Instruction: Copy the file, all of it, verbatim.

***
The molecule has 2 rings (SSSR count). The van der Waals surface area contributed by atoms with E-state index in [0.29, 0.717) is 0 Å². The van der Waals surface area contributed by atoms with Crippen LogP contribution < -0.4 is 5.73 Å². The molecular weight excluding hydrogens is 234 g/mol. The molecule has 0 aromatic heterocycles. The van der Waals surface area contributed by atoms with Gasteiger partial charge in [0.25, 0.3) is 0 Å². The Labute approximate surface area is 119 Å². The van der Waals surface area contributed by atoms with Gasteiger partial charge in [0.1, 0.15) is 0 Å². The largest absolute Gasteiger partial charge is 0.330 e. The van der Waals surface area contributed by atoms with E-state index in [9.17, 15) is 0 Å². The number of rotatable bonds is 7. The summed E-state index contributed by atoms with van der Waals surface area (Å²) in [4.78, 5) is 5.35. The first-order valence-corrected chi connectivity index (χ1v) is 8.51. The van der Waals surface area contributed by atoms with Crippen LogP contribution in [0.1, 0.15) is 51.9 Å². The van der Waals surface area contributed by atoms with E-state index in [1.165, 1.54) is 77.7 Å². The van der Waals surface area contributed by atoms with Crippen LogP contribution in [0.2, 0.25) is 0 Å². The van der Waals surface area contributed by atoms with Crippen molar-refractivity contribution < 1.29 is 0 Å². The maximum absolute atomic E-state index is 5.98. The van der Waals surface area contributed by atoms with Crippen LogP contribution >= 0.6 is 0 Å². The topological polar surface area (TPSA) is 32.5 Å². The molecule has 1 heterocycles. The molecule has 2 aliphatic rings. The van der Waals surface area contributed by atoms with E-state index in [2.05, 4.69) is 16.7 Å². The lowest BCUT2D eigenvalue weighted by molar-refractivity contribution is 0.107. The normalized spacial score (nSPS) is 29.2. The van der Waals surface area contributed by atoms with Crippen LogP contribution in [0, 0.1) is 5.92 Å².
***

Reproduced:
The molecule has 2 rings (SSSR count). The van der Waals surface area contributed by atoms with E-state index in [0.29, 0.717) is 0 Å². The van der Waals surface area contributed by atoms with Crippen LogP contribution < -0.4 is 5.73 Å². The molecular weight excluding hydrogens is 234 g/mol. The molecule has 0 aromatic heterocycles. The van der Waals surface area contributed by atoms with Gasteiger partial charge in [0.25, 0.3) is 0 Å². The Labute approximate surface area is 119 Å². The van der Waals surface area contributed by atoms with Gasteiger partial charge in [0.1, 0.15) is 0 Å². The largest absolute Gasteiger partial charge is 0.330 e. The van der Waals surface area contributed by atoms with E-state index in [9.17, 15) is 0 Å². The number of rotatable bonds is 7. The summed E-state index contributed by atoms with van der Waals surface area (Å²) in [4.78, 5) is 5.35. The first-order valence-corrected chi connectivity index (χ1v) is 8.51. The van der Waals surface area contributed by atoms with Crippen LogP contribution in [0.1, 0.15) is 51.9 Å². The van der Waals surface area contributed by atoms with E-state index in [1.165, 1.54) is 77.7 Å². The van der Waals surface area contributed by atoms with Crippen LogP contribution in [0.2, 0.25) is 0 Å². The van der Waals surface area contributed by atoms with Crippen molar-refractivity contribution < 1.29 is 0 Å². The maximum absolute atomic E-state index is 5.98. The van der Waals surface area contributed by atoms with Crippen LogP contribution >= 0.6 is 0 Å². The topological polar surface area (TPSA) is 32.5 Å². The molecule has 1 heterocycles. The molecule has 2 aliphatic rings. The van der Waals surface area contributed by atoms with E-state index in [2.05, 4.69) is 16.7 Å². The lowest BCUT2D eigenvalue weighted by molar-refractivity contribution is 0.107. The normalized spacial score (nSPS) is 29.2. The van der Waals surface area contributed by atoms with Crippen LogP contribution in [0, 0.1) is 5.92 Å².